This might change in Uber’s scenarios. The deployment of transfer hubs—or what Viscelli has more evocatively called “truck ports”—would mean that most working truckers stay fairly close to home. This would mean a major shift in the geographic structure of the work. Right now, truckers can live in far-flung places where their wages go further. In a world filled with truck ports, the rising number of local trucking jobs would be more geographically concentrated around centers of production and consumption. Northern California, yes. Northern Idaho, no. Some of these long-haul truckers would find their wages dropping or lose their livelihoods as self-driving trucks drove down the cost of highway freight shipping. That said, for most people, the truck port could be an improvement on the current situation. “The truck port idea is great for a lot of reasons: Congestion, fuel economy, which brings in greens and transportation planners, even your average commuter is going to be thrilled to have 10,000 trucks out of L.A.’s 4 o’clock congestion,” says Viscelli. “The big question is what those local jobs at the truck ports are going to look like.” Right now, there is already a model of short-haul trucking in and out of (shipping) ports; it’s called drayage. And those jobs, from everything I’ve ever heard, are considered the worst in the business. “Local, for-hire driving has traditionally been lower paid and has some of the worst labor abuses,” Viscelli said. “And the quintessential example of this is port driving.” Drayage truckers are paid on a per-load basis and end up bearing the brunt of any congestion at the port or on highways. The workforce in many coastal ports is primarily made up of immigrants without a lot of other options. They scrape by in small companies or as so-called owner-operators making very little money and working 18-hour days. “What Uber is doing could end up creating good local jobs, but for that to happen, we have to have a robust enough policy framework to ensure that workers aren’t mistreated,” Viscelli said. “If you have labor that is poorly paid and treated, it’ll be used inefficiently.” Doug Bloch, the political director of the Teamsters Joint Council 7, which represents 100,000 teamsters in the West, had an even darker vision for how the truck-port model could play out. “They are going to be creating more of a vicious circle. You’ll have independent contract drivers hauling stuff between the hubs and they’re just going to be more crappy jobs,” Bloch said. “And what will end up happening is this further erosion in job quality and this erosion is going to exacerbate the problem of the truck-driver shortage and it could potentially undercut employers like UPS, who have employees who make good wages and good benefits.” In an industry where workers are already disempowered by a nasty labor model that has held down wages and kept many truckers from receiving benefits, the introduction of new technology is not going to go well for workers, no matter how well-intentioned Uber might be. Even Bloch, though, thought the general vision embedded in the Uber study of an increase in transfer hubs was likely. “There are definitely going to be jobs created by the changes in the supply chain,” Bloch said, though he hastened to add, “But I’m not sure I agree that we’re going to have a net job increase.” The impact that self-driving trucks would have on trucking jobs seemed obvious to people typing up reports on computers about the industry: Of course, self-driving trucks would mean less truckers. But what’s clear from the trucking-industry experts is that there is a lot about the job and the industry that has not been adequately captured in the studies that predict a job apocalypse. Or as the Western States Trucking Association’s Rajkovacz, who drove a truck for nearly 30 years, says, “I got more time sitting on the shitter in a truck stop than these people have spent driving trucks.” In particular, the question has been approached as a technology issue, rather than a social or political one. “This model makes sense only if you fundamentally refactor the way we do wages in trucking,” says Karen Levy, a Cornell University sociologist who studies trucking and technology.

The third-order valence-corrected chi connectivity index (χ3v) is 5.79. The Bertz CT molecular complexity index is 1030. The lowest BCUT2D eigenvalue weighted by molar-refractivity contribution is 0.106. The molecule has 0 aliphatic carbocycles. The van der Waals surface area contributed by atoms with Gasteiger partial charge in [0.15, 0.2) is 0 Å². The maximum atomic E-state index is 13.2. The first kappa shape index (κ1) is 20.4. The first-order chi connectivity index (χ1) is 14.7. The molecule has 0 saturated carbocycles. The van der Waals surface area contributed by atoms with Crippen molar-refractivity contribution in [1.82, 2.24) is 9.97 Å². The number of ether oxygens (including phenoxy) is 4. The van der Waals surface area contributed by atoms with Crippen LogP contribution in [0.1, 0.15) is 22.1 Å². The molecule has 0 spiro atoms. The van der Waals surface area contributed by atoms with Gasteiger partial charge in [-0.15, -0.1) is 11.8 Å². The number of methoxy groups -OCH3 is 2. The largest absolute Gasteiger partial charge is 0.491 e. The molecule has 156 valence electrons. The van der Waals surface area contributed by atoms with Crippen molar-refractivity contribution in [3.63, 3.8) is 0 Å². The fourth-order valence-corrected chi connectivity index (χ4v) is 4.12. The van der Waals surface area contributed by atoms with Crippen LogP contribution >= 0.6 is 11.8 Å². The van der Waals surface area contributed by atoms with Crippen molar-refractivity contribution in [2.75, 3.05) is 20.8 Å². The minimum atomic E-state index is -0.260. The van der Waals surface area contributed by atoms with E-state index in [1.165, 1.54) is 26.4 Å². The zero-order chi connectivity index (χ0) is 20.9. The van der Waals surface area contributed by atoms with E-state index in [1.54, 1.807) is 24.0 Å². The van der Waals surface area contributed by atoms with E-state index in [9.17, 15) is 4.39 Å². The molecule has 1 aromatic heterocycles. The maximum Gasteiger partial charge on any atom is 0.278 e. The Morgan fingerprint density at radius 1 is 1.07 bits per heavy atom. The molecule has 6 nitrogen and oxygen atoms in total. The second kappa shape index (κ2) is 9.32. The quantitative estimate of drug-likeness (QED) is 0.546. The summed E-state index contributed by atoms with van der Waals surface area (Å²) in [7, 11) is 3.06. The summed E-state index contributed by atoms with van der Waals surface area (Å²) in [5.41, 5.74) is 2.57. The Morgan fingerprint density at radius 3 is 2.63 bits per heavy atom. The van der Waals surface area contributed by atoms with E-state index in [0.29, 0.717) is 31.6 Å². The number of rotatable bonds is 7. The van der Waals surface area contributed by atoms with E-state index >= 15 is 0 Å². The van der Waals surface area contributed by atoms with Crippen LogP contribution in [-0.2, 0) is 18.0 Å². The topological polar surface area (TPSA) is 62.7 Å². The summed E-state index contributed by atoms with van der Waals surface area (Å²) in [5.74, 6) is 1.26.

“And Uber can’t do that itself.” But Uber is a much more powerful entity than a bunch of disconnected, basically freelance truck drivers who couldn’t even collectively bargain if they wanted to, thanks to the Sherman Antitrust Act. Uber might be able to push for changes in how truckers get paid, especially for waiting time at the end points for pickups and drop-offs, which is currently unpaid in most cases. “It sucks that maybe this company is the one we have to rely on to make these broad changes, but I’m kind of putting my eggs in this basket,” Levy says. “The government can’t and won’t. The truckers don’t have the political power. It comes at a convenient time for Uber, too because they need to do some good stuff.” In the end, every expert I talked to for this story, from the teamsters to academia, believes that the broad strokes of Uber’s analysis have some merit and represent a potential positive path for autonomous trucking to play in the labor market. “I was prepared to read this proposal and say, ‘Ugh! You’re the worst!’” Levy says. “But as long as Uber makes pushes on the organizational and regulatory front as they’re making these technical pushes, there might be something here.”